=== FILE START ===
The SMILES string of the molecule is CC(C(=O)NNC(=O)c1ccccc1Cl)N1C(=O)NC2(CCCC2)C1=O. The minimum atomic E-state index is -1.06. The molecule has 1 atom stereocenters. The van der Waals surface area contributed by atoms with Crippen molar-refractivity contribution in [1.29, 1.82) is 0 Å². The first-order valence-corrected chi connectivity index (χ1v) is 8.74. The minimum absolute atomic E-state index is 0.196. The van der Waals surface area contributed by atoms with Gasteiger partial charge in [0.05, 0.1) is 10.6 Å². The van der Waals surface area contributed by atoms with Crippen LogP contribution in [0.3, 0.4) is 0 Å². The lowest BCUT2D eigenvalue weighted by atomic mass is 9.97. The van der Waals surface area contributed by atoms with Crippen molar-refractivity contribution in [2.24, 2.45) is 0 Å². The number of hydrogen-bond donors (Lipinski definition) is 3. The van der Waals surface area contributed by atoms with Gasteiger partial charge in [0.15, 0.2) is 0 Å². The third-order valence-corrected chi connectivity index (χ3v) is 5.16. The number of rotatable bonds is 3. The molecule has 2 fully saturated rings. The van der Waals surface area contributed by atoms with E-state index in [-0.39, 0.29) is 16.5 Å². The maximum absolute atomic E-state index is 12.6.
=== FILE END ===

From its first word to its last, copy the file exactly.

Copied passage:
The SMILES string of the molecule is CC(C(=O)NNC(=O)c1ccccc1Cl)N1C(=O)NC2(CCCC2)C1=O. The minimum atomic E-state index is -1.06. The molecule has 1 atom stereocenters. The van der Waals surface area contributed by atoms with Crippen molar-refractivity contribution in [1.29, 1.82) is 0 Å². The first-order valence-corrected chi connectivity index (χ1v) is 8.74. The minimum absolute atomic E-state index is 0.196. The van der Waals surface area contributed by atoms with Gasteiger partial charge in [0.05, 0.1) is 10.6 Å². The van der Waals surface area contributed by atoms with Crippen LogP contribution in [0.3, 0.4) is 0 Å². The lowest BCUT2D eigenvalue weighted by atomic mass is 9.97. The van der Waals surface area contributed by atoms with Crippen molar-refractivity contribution in [2.24, 2.45) is 0 Å². The number of hydrogen-bond donors (Lipinski definition) is 3. The van der Waals surface area contributed by atoms with Gasteiger partial charge in [0.15, 0.2) is 0 Å². The third-order valence-corrected chi connectivity index (χ3v) is 5.16. The number of rotatable bonds is 3. The molecule has 2 fully saturated rings. The van der Waals surface area contributed by atoms with E-state index in [-0.39, 0.29) is 16.5 Å². The maximum absolute atomic E-state index is 12.6.